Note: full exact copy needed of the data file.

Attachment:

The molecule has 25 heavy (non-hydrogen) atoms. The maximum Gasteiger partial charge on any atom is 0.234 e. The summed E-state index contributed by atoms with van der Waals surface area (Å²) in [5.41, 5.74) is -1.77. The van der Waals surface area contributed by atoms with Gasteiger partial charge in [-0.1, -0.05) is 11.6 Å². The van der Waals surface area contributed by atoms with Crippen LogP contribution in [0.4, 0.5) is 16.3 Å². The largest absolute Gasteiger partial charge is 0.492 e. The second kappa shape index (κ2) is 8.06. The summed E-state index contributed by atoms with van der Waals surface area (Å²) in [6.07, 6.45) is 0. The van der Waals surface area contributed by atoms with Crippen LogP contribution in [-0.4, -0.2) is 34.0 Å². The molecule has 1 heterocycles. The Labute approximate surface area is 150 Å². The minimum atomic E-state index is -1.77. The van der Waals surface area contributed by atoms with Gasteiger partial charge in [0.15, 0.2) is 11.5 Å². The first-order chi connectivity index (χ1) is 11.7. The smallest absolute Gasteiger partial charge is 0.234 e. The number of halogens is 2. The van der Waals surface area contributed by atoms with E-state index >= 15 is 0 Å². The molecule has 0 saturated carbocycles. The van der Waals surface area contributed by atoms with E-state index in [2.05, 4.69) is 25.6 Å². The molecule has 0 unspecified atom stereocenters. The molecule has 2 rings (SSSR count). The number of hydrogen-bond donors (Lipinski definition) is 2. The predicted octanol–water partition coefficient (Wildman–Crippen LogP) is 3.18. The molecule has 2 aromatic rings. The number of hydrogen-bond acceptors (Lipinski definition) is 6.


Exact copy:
The molecule has 25 heavy (non-hydrogen) atoms. The maximum Gasteiger partial charge on any atom is 0.234 e. The summed E-state index contributed by atoms with van der Waals surface area (Å²) in [5.41, 5.74) is -1.77. The van der Waals surface area contributed by atoms with Gasteiger partial charge in [-0.1, -0.05) is 11.6 Å². The van der Waals surface area contributed by atoms with Crippen LogP contribution in [0.4, 0.5) is 16.3 Å². The largest absolute Gasteiger partial charge is 0.492 e. The second kappa shape index (κ2) is 8.06. The summed E-state index contributed by atoms with van der Waals surface area (Å²) in [6.07, 6.45) is 0. The van der Waals surface area contributed by atoms with Crippen LogP contribution in [-0.4, -0.2) is 34.0 Å². The molecule has 1 heterocycles. The Labute approximate surface area is 150 Å². The minimum atomic E-state index is -1.77. The van der Waals surface area contributed by atoms with Gasteiger partial charge in [0.15, 0.2) is 11.5 Å². The first-order chi connectivity index (χ1) is 11.7. The smallest absolute Gasteiger partial charge is 0.234 e. The number of halogens is 2. The van der Waals surface area contributed by atoms with E-state index >= 15 is 0 Å². The molecule has 0 saturated carbocycles. The van der Waals surface area contributed by atoms with E-state index in [2.05, 4.69) is 25.6 Å². The molecule has 0 unspecified atom stereocenters. The molecule has 2 rings (SSSR count). The number of hydrogen-bond donors (Lipinski definition) is 2. The predicted octanol–water partition coefficient (Wildman–Crippen LogP) is 3.18. The molecule has 2 aromatic rings. The number of hydrogen-bond acceptors (Lipinski definition) is 6.